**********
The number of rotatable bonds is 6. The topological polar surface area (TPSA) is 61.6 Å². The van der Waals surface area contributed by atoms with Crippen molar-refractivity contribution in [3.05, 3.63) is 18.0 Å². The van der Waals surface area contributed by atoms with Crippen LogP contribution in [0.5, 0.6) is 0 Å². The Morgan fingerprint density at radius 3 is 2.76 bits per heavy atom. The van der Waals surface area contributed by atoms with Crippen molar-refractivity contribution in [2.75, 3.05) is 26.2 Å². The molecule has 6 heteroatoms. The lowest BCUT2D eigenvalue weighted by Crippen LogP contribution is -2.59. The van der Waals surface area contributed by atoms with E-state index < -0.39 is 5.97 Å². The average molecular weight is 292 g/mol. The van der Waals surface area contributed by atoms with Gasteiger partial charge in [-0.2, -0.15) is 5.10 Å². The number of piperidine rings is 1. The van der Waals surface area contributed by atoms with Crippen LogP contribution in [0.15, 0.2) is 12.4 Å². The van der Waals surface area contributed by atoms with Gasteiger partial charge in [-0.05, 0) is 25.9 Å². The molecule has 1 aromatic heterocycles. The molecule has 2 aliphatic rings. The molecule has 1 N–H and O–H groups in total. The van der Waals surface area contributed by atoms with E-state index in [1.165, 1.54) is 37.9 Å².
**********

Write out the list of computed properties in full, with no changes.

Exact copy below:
The number of rotatable bonds is 6. The topological polar surface area (TPSA) is 61.6 Å². The van der Waals surface area contributed by atoms with Crippen molar-refractivity contribution in [3.05, 3.63) is 18.0 Å². The van der Waals surface area contributed by atoms with Crippen LogP contribution in [0.5, 0.6) is 0 Å². The Morgan fingerprint density at radius 3 is 2.76 bits per heavy atom. The van der Waals surface area contributed by atoms with Crippen molar-refractivity contribution in [2.75, 3.05) is 26.2 Å². The molecule has 6 heteroatoms. The lowest BCUT2D eigenvalue weighted by Crippen LogP contribution is -2.59. The van der Waals surface area contributed by atoms with E-state index < -0.39 is 5.97 Å². The average molecular weight is 292 g/mol. The van der Waals surface area contributed by atoms with Gasteiger partial charge in [-0.2, -0.15) is 5.10 Å². The number of piperidine rings is 1. The van der Waals surface area contributed by atoms with Crippen LogP contribution in [0.15, 0.2) is 12.4 Å². The van der Waals surface area contributed by atoms with Gasteiger partial charge in [-0.05, 0) is 25.9 Å². The molecule has 1 aromatic heterocycles. The molecule has 2 aliphatic rings. The molecule has 1 N–H and O–H groups in total. The van der Waals surface area contributed by atoms with E-state index in [1.165, 1.54) is 37.9 Å².